25 Jul 2009


Tonight I went to watch Half-Blood Prince(finally!): it was quite thrilling and sometimes humorous too. Now The Illusionist is showing on TV. Which is why I decided that as the topic.

Definition of magic: any art that invokes supernatural powers. Or as I prefer to think, any kind of phenomena that currently cannot be explained logically. We see it almost everywhere: children's birthday parties, witchcraft, etc, and became a subject in stories like Harry Potter. However, how did magic first come about?

(Source, but looks quite amateurish)

Obviously the concept of magic is probably very ancient, about the time when humans could think rationally and declare unexplainable events as magic, but the practice of it(or at least recorded practices) was in the form of sorcery. Sorcerers would get what they want by mixing items into a concoction, chanting spells, and other means which probably also ended up in "the magical world of Harry Potter".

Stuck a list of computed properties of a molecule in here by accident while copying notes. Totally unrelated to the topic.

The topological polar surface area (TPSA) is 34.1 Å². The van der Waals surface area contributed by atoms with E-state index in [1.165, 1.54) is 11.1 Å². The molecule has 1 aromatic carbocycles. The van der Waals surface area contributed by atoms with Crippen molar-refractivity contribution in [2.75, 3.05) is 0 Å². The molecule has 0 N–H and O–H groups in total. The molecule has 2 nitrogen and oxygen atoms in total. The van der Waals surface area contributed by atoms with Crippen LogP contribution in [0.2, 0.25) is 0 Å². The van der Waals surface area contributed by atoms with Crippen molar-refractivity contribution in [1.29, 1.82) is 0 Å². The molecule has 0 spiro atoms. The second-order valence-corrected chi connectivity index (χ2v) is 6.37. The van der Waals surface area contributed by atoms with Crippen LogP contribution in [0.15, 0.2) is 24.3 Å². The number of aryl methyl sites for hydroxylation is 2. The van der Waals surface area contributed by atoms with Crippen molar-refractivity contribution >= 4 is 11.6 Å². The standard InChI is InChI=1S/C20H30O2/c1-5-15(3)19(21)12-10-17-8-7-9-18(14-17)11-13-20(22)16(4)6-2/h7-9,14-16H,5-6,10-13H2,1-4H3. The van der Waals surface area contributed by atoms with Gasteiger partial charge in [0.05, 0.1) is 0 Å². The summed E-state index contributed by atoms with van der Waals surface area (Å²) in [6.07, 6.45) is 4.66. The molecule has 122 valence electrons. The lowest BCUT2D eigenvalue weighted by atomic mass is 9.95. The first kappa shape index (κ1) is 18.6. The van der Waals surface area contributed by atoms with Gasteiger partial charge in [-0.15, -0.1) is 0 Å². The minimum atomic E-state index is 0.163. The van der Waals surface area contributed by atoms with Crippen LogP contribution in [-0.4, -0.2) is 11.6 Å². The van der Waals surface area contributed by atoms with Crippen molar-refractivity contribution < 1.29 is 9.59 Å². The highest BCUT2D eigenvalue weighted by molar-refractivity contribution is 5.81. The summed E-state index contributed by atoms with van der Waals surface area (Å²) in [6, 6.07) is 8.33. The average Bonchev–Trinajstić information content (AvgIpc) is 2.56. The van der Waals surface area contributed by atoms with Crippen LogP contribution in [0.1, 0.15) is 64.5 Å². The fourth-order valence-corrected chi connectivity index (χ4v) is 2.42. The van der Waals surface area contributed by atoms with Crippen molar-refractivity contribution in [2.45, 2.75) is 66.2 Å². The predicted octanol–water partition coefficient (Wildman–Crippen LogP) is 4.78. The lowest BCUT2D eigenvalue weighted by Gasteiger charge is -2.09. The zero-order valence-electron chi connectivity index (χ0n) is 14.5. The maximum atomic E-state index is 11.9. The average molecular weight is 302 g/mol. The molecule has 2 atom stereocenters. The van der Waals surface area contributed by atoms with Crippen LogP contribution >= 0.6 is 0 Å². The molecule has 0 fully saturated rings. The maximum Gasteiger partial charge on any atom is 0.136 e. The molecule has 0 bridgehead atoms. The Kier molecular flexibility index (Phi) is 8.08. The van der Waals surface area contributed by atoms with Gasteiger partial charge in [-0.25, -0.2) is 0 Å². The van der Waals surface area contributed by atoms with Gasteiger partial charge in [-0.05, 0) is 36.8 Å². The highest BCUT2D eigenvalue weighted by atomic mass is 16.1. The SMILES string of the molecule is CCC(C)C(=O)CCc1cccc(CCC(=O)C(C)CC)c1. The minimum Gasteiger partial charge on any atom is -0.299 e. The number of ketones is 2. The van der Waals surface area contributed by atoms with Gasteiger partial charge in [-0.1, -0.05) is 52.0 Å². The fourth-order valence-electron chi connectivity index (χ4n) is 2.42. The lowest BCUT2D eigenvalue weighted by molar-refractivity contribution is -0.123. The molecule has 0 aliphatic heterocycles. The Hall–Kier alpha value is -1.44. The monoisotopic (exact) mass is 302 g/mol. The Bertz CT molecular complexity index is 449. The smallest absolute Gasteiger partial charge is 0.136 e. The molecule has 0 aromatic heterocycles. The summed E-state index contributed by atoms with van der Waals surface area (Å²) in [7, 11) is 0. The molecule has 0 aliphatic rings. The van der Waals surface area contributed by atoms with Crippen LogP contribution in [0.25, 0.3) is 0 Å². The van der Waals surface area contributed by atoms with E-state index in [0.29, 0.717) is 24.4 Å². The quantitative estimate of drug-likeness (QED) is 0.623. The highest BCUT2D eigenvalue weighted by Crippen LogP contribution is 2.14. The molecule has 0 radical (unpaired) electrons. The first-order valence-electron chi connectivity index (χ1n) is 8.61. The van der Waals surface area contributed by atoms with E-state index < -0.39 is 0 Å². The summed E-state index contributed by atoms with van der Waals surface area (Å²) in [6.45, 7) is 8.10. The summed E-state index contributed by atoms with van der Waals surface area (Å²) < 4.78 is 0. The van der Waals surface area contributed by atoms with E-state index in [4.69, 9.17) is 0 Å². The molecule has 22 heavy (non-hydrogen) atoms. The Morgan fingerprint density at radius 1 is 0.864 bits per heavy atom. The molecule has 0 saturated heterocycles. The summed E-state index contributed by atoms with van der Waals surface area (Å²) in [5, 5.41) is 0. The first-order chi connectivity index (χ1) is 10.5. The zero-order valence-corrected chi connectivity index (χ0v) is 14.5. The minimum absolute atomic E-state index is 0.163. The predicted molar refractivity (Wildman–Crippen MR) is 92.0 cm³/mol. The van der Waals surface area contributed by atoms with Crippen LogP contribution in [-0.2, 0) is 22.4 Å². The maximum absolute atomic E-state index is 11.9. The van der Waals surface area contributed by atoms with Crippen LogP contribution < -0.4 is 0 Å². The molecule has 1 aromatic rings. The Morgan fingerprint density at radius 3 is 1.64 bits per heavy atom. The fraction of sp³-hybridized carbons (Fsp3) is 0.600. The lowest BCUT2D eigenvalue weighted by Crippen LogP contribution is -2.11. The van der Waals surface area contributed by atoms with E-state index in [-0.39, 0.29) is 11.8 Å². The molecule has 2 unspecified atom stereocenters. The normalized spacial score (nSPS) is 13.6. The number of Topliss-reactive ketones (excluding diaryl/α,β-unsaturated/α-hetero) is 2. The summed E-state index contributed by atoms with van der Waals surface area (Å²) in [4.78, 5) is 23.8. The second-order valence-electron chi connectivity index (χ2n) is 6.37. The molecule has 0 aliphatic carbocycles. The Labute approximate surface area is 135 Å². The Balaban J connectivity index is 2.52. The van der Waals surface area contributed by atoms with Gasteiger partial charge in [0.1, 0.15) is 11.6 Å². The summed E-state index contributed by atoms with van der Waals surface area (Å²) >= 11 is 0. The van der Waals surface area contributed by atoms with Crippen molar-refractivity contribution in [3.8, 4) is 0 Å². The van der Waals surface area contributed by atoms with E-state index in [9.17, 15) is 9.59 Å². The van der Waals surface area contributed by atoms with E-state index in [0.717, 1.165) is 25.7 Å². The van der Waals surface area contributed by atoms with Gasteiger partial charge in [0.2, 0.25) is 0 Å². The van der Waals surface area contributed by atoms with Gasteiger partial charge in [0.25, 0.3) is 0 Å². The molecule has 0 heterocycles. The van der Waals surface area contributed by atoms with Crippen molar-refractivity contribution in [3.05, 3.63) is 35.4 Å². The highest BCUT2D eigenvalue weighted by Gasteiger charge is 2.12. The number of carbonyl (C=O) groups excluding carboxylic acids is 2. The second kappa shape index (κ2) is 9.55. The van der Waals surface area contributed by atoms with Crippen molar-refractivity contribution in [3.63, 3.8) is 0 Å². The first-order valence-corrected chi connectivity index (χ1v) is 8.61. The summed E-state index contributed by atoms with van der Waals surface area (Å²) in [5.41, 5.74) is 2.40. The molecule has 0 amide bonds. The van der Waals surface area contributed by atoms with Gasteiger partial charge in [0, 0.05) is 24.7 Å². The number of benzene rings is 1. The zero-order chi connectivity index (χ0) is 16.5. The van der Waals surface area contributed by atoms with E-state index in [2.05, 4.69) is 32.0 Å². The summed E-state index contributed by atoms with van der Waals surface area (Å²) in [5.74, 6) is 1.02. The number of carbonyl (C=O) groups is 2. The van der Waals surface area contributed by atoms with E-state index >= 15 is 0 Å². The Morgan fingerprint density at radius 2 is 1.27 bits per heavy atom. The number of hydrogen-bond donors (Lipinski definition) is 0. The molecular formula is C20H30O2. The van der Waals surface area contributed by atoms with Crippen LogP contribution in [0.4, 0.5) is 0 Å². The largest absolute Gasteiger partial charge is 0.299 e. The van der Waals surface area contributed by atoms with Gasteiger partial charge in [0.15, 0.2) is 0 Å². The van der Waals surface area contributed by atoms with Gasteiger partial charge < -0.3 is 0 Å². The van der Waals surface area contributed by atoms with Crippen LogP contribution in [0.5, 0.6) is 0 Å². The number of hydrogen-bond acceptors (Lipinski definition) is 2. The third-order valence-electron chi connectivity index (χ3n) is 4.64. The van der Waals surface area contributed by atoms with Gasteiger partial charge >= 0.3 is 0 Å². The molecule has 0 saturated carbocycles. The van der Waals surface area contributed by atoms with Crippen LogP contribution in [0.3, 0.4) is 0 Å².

Magicians were considered very useful then: since they could "create miracles", kings employed them to help them win battles or defend the country, villagers depended on them to summon rain for their crops, and many other errands.

The supernatural magic used then belonged to three categories: homeopathic, sympathetic and contagious magic. Homeopathic magic involves reproducing the desired outcome on a smaller scale, hoping that the real thing would happen. For the Chinese, a small model of the abacus may help to improve a student's grades.

Sympathetic magic has nothing to do with having pity; an object is used to represent the person/object whose destiny/future you want to control - this object is in sympathy with the person/object.

Contagious magic "takes control of an object thought to be magically charged or empowered by its owner, in order to get control over him." So if you steal a lucky charm empowered by a person, you might be able to control him too!

Alchemy was also widely practised, but mainly to find out how to create gold. It's very similar to chemistry today; in fact, it is the stem of chemistry.

Hmm, maybe next post I'll describe more on modern magic...